From Neta: Global Studies at UNC, and a summer at the Legal Aid Society of New York City
The opportunity to apply to the Rotary Peace Fellowship was revealed to me at a point in life when I needed it the most. In April 2020, the global pandemic had drastically changed my everyday life. Certainty and stability seemed like a distant memory. As an attorney who mainly represented migrants with low income who had no state support to rely on, I was constantly reminded how the things I never had to struggle for, such as access to medical care, housing, and social benefits, are not available for everyone, not in the world and not in my country.
I was thrilled when I found out I was accepted for the program and was granted the opportunity to be a part of an ambitious group of experienced and curious students at Duke-UNC Rotary Peace Center. My interest in elevating my skills and experience to policy-oriented advocacy work led me to choose the Global Studies master’s program. As a Global Studies MA student, I got the opportunity to learn about issues that I was always interested in, like nationalism, racism, inequality, migration, and the linkages between them, on a global scale. While walking into a new space is always tricky, the faculty and my peers in the program quickly made me feel welcomed and valued, and by the second semester, I was able to start compiling a research proposal for my MA thesis.
With the guidance of my advisor Professor Jonathan Weiler, and other Global Studies faculty, I will dedicate the following year to researching Israel’s policy on non-citizens’ victims of domestic abuse. I chose to focus on this issue as it is incredibly under-researched and affects the life of dozens of vulnerable women and children every year.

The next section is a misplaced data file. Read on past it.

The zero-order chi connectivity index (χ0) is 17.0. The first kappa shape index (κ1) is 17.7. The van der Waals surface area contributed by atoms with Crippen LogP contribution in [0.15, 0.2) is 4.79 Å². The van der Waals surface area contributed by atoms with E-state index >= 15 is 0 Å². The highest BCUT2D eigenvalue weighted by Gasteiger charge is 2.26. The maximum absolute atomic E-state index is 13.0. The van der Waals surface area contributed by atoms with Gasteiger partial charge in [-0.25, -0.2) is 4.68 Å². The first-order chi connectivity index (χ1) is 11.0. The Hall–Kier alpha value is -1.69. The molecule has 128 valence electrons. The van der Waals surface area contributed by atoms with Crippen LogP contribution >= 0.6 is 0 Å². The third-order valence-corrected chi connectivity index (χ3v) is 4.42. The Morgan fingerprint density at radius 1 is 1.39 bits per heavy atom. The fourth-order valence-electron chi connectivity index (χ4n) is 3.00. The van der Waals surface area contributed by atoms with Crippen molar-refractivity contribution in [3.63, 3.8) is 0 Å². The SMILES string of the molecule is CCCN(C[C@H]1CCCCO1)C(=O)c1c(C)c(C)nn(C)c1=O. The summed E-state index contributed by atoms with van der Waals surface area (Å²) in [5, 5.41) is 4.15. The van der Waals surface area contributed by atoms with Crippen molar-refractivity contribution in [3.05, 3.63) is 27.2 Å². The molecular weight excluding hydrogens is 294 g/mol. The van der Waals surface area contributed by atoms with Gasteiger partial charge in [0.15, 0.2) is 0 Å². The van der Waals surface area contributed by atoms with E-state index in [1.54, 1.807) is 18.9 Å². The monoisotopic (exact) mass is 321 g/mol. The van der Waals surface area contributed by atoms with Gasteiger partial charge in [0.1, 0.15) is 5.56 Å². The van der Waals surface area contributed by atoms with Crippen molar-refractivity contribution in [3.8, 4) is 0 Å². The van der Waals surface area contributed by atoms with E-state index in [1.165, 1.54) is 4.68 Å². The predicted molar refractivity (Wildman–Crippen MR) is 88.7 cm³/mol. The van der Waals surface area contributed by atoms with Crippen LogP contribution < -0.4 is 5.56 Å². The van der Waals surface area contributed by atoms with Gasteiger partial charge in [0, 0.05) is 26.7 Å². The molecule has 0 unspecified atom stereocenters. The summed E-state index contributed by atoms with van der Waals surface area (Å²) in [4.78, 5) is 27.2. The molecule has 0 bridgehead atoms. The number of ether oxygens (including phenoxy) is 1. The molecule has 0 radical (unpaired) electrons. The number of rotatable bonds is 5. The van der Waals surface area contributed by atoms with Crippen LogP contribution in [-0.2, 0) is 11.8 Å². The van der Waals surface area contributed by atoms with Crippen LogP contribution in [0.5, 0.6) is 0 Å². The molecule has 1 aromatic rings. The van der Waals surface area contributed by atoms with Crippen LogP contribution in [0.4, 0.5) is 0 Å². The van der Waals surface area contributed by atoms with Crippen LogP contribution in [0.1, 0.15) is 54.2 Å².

When I started to look for an internship to complete the AFE part of the fellowship, I knew I wanted to do something that would support my research and give me another perspective. In addition, I knew that I wanted to be a part of a prominent NGO where I could experience a combination of the down-to-earth, sometimes Sisyphean work of defending individuals from violations of their legal rights and a large-scale vision of radical change. Luckily, I found the perfect fit, working as a summer intern with the Legal-Aid Society’s migration unit in New York City. LAS provides legal counsel to low-income city residents in various fields like criminal defense, housing, family law, and migration. And I am honored to have the opportunity to learn from their expertise and contribute to the uncompromising struggle for vulnerable individuals and communities.
Finally, in the past year, I also got an opportunity to take on an intensive Arabic class! I enjoyed it so much that despite the massive workload it required, I decided to continue and even register for the next semester. Yes, I know it is weird to come from the middle east and learn Arabic in the US, but this is one of the most amazing things that the Rotary Peace Fellowship has done for me. For the first time in my life, I can focus on studying exclusively instead of juggling between work and school. Learning a language is as difficult as it is rewarding (this is the mantra I repeated while doing my daily homework), and it is a privilege I am so grateful to have. I know the experiences, knowledge, and meaningful social connections I gained this past year will have an ever-lasting effect on my future, and I am more than excited to see where this road leads next.